sea implies, she was searching for answers about why she never felt completelyfulfilled as a child, why she felt so rejected? I feel, even though it went unsaid, that if the surgeon's knife had not cut into this.
Congratulations...absolutely the best I've seen on t v. I hope you will
have it on again as I did not get to tape it. I have always known t v could
be a great "educator" but mostly all we get is worthless (except pbs). This
program and June Cross should win every award there is. Thanks for a most
rewarding 2 hours. I'm glad I didn't miss it.....
I came across "Secret Daughter" quite by accident - and am glad that I did. It was a mentally and emotionally complex story that, in the course of two hours, crosses lines, of race, family, and the many things that make up this thing called America. As I watched the movie, the thing that kept running through my mind was that this was more than just another self-indulgent work of art about "why my life is so important", it was about the pseudo-universality of these issues. I use the "pseudo" prefix because the description, much like the film, seeks to do more than the homogeneous status quo.
The people in the film were just that - people - with their guards down and up at
the same time. Makers of mistakes, givers of love and causers of anguish. People. The film was an important contribution to the discussion on race, racism, family and this thing that we call America. I was glad to have seen it and feel enhanced bythe experience. Thank you.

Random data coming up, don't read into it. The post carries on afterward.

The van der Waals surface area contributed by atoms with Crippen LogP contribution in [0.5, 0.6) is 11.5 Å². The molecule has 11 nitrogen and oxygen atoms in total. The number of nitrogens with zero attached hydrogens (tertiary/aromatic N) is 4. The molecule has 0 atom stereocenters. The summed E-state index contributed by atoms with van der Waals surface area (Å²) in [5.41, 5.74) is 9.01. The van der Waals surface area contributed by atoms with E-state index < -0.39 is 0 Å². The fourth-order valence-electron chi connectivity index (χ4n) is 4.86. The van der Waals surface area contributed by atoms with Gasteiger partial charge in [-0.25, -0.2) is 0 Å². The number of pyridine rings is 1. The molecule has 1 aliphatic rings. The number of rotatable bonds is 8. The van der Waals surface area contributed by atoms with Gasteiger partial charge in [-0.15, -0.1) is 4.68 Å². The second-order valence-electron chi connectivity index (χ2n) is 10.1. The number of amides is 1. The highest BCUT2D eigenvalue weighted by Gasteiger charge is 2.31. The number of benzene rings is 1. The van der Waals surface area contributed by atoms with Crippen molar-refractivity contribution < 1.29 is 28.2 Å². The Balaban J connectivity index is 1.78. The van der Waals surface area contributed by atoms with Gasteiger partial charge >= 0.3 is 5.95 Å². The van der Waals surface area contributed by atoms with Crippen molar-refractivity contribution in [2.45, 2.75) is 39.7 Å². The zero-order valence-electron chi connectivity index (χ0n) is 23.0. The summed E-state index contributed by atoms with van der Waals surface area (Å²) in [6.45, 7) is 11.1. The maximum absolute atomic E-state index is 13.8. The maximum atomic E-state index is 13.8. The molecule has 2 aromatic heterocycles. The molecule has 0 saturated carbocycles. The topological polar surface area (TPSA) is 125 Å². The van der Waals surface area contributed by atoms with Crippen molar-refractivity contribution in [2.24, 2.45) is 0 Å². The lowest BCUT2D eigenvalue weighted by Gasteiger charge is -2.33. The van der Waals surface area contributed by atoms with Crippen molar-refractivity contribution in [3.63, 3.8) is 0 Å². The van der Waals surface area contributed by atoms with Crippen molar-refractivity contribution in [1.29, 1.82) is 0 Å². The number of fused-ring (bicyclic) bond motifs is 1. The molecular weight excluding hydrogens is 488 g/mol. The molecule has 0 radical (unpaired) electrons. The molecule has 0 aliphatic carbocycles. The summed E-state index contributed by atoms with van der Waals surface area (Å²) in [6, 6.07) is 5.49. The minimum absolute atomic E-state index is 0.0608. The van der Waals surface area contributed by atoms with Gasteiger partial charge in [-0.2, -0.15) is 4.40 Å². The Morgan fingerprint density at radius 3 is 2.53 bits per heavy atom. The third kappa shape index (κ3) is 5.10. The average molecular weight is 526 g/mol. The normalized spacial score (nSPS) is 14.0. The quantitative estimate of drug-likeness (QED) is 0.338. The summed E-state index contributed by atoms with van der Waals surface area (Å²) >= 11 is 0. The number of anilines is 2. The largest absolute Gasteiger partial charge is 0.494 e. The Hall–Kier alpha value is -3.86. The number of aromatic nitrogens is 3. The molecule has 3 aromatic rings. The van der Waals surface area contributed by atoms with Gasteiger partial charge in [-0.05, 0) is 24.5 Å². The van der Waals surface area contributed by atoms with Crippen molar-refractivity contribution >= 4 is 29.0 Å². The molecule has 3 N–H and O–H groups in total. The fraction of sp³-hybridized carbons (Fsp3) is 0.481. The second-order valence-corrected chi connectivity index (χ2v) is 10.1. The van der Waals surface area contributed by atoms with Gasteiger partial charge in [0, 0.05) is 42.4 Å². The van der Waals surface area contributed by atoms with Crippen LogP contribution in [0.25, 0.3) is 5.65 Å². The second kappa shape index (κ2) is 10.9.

I remember June from college. A solid sister. Her story grew on me slowly. When it was over, I felt in the presence of art. She took a personal story, and made it universal through her talent. A wonderful, meaningful effort. Congratulations, June
Raymond W. Suarez
Awesome! Relevant! Vital! Timely! I can not say enough
about the airing of "Secret Daughter." The dialogue about
race in this country must be prioritized and placed at the
top of the list of things Americans need to continue to
resolve. I happy June Cross sought the truth. Thanks also
to her mother for being courageous.
I was particularly moved by the silence when June is inter-
viewing her mother and June states that her Auntie had told
her about how Blacks must learn to live in a box in this
society. POWERFUL! I am committed to progressing the
dialogue about race.
I have never experienced such an intense range of emotions when viewing
a piece of someone else's life. I cannot begin to describe the
effect the show had on me--I was dazed for several hours after seeing
it. I found myself rejoicing with June as she discovered and
confronted her two "lives" and mothers, and by the end, beginning
to understand why Norma gave her up--was it really the best possible
I've been struggling with this country's racial divides and issues